Amy Syracuse

All donors are not created equal. As in the for-profit world, the most financially valuable individuals are the ones who undertake long-term relationships with an organization-those who embrace a nonprofit's mission and make donations again and again. In a perfect world, fundraisers would be able to discern these individuals from the 70 percent of newly acquired donors whose first gifts are also their last, and invest in them accordingly.

It’s not always what you say. Sometimes it’s to whom you say it that matters most—at least that’s the experience of the direct marketing team at Wisconsin–based AIG Travel Guard, a leading travel insurance plan provider and part of the American International Group Inc. conglomerate. Charged with growing the company’s consumer direct business, the team had long sought to home in on prospects that fit the image of its typical customers: the “NPR [National Public Radio] crowd,” as Carol Mueller, AIG Travel Guard’s director of marketing communications, describes them.

Challenge: Boost awareness of a cause largely overlooked in the developed world and reach new donors. Solution: Leverage social marketing forums. Results: More than 77,000 Web hits since the campaign began in January 2007. The average user of Second Life, a Web-based virtual world in which residents (represented by animated “avatars”) interact with their surroundings and each other, is 33 years old, American or European, technologically savvy with a relatively high income. Not exactly the type of person you would expect to relate to the challenge of finding clean water. But, thanks to the work of the nonprofit Global Water Foundation (GWF) and communications specialists, French|West|Vaughan (FWV),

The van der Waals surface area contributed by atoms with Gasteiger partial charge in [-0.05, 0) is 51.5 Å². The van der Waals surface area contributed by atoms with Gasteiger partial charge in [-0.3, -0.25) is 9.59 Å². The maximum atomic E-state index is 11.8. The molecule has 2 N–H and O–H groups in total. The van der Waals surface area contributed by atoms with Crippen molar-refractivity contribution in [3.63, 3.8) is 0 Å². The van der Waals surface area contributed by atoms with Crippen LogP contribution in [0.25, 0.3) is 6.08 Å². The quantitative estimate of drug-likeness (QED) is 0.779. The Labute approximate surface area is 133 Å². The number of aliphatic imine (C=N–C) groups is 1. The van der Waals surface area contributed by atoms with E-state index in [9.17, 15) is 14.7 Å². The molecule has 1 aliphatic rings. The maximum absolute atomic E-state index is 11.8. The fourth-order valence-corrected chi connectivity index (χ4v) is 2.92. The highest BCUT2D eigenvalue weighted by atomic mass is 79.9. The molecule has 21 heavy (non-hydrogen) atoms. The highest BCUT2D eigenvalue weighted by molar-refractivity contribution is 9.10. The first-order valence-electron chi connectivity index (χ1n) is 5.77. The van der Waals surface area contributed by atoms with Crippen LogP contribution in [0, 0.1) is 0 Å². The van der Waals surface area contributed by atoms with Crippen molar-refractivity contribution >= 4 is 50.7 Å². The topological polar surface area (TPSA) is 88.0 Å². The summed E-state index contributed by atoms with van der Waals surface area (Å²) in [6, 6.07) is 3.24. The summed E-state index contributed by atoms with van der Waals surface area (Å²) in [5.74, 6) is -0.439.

Direct mail is marketing’s workhorse for a reason. It’s resolute and reliable, even in the face of challenge. According to the Direct Marketing Association’s (DMA) “2006 Response Rate Trends Report,” the medium produces the second highest response rates (behind catalogs) for marketers seeking to solicit direct-order sales or motivate customers to make a charitable contribution. So how does one of the oldest marketing mediums stay effective and relevant despite intense competition? For this special report on production and paper, we asked some of the best and brightest minds in the direct mail business to share their opinions on the trends driving innovation in the

Less may be more—at least when it comes to outer envelopes, suggests Michelle Rudiman, director of marketing for design software solution provider Autodesk. The company put this theory to the test during a direct mail campaign in September 2005, replacing the standard back panel on 83⁄4˝ x 111⁄2˝ envelopes with an oversized poly window, 7˝ x 91⁄2˝ in size. The campaign was designed to boost awareness and use of Autodesk’s e-Learning resources among subscription customers, primarily engineering designers and architects. E-Learning is a set of online tutorials that helps users improve their proficiency with Autodesk software. Autodesk historically had communicated with its subscription customers via

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